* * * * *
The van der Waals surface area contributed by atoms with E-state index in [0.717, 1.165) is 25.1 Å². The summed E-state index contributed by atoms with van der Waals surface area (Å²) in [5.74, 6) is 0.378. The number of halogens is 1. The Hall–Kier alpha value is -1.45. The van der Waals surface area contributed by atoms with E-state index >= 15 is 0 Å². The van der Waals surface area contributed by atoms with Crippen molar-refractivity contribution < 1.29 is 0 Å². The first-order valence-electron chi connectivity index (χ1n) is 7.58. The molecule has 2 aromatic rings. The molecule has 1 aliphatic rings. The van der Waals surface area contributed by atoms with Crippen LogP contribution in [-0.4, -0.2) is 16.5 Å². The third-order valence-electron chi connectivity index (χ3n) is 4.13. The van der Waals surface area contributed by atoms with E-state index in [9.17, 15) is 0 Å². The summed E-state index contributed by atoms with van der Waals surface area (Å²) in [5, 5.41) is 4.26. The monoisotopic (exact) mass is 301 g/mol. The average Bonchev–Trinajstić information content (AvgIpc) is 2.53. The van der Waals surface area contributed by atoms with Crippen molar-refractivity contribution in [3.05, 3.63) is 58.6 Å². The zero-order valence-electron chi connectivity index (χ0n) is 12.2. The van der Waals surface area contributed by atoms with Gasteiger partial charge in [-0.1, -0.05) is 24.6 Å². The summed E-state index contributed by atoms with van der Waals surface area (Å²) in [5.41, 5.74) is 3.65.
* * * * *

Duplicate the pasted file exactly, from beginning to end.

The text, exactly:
The van der Waals surface area contributed by atoms with E-state index in [0.717, 1.165) is 25.1 Å². The summed E-state index contributed by atoms with van der Waals surface area (Å²) in [5.74, 6) is 0.378. The number of halogens is 1. The Hall–Kier alpha value is -1.45. The van der Waals surface area contributed by atoms with E-state index >= 15 is 0 Å². The van der Waals surface area contributed by atoms with Crippen molar-refractivity contribution < 1.29 is 0 Å². The first-order valence-electron chi connectivity index (χ1n) is 7.58. The molecule has 2 aromatic rings. The molecule has 1 aliphatic rings. The van der Waals surface area contributed by atoms with Crippen LogP contribution in [-0.4, -0.2) is 16.5 Å². The third-order valence-electron chi connectivity index (χ3n) is 4.13. The van der Waals surface area contributed by atoms with E-state index in [9.17, 15) is 0 Å². The summed E-state index contributed by atoms with van der Waals surface area (Å²) in [5, 5.41) is 4.26. The monoisotopic (exact) mass is 301 g/mol. The average Bonchev–Trinajstić information content (AvgIpc) is 2.53. The van der Waals surface area contributed by atoms with Crippen molar-refractivity contribution in [3.05, 3.63) is 58.6 Å². The zero-order valence-electron chi connectivity index (χ0n) is 12.2. The van der Waals surface area contributed by atoms with Gasteiger partial charge in [-0.1, -0.05) is 24.6 Å². The summed E-state index contributed by atoms with van der Waals surface area (Å²) in [5.41, 5.74) is 3.65.